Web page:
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Elected officials not taking budget issues seriously
Letter to editor
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Editor, I was one of the 100 or so folks who attended Congressman Jack Kingston’s town-hall meeting last month in Pembroke. Several aspects of the current budget issue became clear as a result of that meeting.
First, according to Kingston, the Social Security and Medicare funds currently are taking in more revenues than benefits are being paid out, and this is expected to continue for at least several more years. That means that no matter the size of that slice of the federal budget, Social Security and Medicare are not responsible for our current and prior deficits. Anyone who tries to blame current budget deficits on these areas simply is trying to shift blame away from other program costs. In other words, outright lying.
Second, the largest single other area of the federal budget is in defense-related spending. This section accounts for more than all other “non-discretionary” spending put together. Any cuts to other programs will remain minor in comparison to the deficits we currently are running. This is the only area of federal spending where it is realistic to require reductions and where such cuts will be meaningful in terms of the overall budget. There is simply no escaping this fact.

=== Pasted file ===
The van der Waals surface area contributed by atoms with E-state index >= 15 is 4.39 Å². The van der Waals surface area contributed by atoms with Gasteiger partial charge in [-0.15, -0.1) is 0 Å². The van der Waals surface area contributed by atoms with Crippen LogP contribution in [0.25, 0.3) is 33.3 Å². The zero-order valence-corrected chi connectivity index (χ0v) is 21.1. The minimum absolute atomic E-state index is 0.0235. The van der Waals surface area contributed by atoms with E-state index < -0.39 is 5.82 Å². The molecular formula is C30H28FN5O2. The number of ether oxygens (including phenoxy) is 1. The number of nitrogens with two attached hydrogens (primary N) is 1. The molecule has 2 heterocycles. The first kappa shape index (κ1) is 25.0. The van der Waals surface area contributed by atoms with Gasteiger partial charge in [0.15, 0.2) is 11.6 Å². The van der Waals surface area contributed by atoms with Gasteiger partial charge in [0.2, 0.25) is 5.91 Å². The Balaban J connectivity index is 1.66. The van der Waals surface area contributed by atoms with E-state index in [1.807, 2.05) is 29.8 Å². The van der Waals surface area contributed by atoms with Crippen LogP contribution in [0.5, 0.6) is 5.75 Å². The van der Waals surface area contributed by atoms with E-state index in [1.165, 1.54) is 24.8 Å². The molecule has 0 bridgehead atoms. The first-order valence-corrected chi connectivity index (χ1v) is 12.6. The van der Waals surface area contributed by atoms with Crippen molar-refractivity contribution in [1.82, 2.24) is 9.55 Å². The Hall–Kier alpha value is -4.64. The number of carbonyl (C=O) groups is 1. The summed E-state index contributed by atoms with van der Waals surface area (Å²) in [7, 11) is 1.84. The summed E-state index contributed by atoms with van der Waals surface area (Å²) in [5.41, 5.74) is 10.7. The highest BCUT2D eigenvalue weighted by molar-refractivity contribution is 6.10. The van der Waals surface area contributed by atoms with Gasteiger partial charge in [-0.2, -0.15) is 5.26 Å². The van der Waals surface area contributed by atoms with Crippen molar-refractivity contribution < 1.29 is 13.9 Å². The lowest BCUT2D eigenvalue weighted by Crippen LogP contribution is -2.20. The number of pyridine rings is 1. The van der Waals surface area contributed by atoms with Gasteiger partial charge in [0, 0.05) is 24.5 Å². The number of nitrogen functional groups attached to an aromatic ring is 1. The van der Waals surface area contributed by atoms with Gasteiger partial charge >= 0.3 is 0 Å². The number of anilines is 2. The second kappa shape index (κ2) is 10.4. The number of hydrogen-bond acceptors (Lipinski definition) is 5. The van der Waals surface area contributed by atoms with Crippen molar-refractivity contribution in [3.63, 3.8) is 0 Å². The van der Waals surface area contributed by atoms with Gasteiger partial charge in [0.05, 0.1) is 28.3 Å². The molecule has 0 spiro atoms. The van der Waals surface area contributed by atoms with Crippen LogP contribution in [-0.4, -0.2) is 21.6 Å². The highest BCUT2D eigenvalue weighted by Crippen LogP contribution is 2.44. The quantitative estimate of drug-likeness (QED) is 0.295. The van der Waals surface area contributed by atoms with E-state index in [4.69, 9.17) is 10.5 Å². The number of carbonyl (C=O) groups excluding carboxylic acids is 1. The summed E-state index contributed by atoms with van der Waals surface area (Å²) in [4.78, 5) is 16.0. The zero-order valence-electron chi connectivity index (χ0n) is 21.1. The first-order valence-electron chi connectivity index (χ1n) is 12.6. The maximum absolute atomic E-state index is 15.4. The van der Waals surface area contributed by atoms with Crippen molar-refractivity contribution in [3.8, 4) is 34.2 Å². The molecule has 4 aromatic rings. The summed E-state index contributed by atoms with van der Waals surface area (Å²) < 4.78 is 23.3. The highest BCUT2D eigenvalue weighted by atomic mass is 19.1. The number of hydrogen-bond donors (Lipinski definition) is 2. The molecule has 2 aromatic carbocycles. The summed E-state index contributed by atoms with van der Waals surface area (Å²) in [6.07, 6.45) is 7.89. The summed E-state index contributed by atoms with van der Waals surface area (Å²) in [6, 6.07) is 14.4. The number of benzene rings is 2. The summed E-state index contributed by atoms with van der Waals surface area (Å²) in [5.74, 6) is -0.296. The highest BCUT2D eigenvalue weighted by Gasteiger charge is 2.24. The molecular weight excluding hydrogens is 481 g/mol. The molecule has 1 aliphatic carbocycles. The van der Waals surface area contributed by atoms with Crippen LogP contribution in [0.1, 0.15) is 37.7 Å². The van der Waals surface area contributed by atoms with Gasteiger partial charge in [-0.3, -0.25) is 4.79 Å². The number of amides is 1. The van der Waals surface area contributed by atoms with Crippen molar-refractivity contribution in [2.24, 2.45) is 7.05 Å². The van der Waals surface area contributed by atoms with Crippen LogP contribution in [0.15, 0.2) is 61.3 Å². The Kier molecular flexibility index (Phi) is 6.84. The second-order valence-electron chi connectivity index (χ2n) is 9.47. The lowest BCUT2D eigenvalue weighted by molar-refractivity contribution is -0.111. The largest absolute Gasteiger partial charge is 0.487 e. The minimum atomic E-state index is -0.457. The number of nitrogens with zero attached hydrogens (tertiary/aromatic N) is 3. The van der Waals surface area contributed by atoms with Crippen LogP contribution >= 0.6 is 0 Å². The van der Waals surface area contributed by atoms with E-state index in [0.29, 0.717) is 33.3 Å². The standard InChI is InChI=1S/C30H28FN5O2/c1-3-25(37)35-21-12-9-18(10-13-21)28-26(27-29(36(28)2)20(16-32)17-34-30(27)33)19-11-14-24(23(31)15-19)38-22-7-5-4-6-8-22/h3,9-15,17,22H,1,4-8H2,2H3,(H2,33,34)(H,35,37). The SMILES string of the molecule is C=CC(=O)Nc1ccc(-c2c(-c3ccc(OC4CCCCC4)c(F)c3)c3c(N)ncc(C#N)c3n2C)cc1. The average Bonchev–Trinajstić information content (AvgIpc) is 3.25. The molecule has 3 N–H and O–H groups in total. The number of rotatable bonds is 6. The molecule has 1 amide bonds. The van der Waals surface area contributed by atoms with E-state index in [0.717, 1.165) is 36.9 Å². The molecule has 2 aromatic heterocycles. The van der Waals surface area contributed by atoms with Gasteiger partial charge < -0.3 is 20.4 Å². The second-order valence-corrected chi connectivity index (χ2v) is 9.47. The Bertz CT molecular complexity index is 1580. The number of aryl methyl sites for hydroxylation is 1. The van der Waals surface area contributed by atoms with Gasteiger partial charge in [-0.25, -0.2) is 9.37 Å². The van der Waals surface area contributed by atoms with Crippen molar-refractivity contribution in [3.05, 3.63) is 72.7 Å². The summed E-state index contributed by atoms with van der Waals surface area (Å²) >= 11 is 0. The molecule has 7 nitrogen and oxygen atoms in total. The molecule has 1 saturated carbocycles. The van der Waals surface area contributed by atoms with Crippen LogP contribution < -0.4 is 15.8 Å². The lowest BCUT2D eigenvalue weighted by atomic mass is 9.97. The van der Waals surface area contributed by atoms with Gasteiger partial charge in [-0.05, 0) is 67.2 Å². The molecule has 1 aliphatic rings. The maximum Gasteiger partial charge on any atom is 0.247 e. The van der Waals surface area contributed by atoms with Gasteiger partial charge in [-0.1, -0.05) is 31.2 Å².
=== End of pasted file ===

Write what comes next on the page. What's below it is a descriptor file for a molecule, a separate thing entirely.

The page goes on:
Third, while interest on the accumulated federal debt, according to Kingston, is expected to cost roughly 6 percent of the current budget, that cost will explode in the next 10 years because our borrowing in the past two years dramatically has increased our national debt. Kingston was unable to give us any specific idea on how much of future budgets that debt-service cost will be, but I have heard figures of as much as 40 percent or more.
This is going to be a major problem long after Obama is out of office — whether or not he is re-elected. This is the ultimate crisis we, as a country, will face in coming years. We must face this now.
The eventual deficits in the Social Security/Medicare programs in the coming years can be reduced or eliminated by small increases in the tax rates — say, from 7.65 percent of covered wages to 8 percent or 8.25 percent — as well as by removing the wage ceiling on which these taxes are levied. We should not be so quick to raise retirement ages when minimal increases in tax rates will allow sufficient funding to get us through the “boomer” retirement wave. That is temporary.
The central responsibility of our elected leaders and congressional representatives is to enact sound budgets on a timely basis. Our president and Congress both are incapable or unwilling to discharge that central responsibility. We should fire them all. They simply are putting personal fame and fortune above their duties as elected representatives of the people they are supposed to be serving.

— Raphael Semmes

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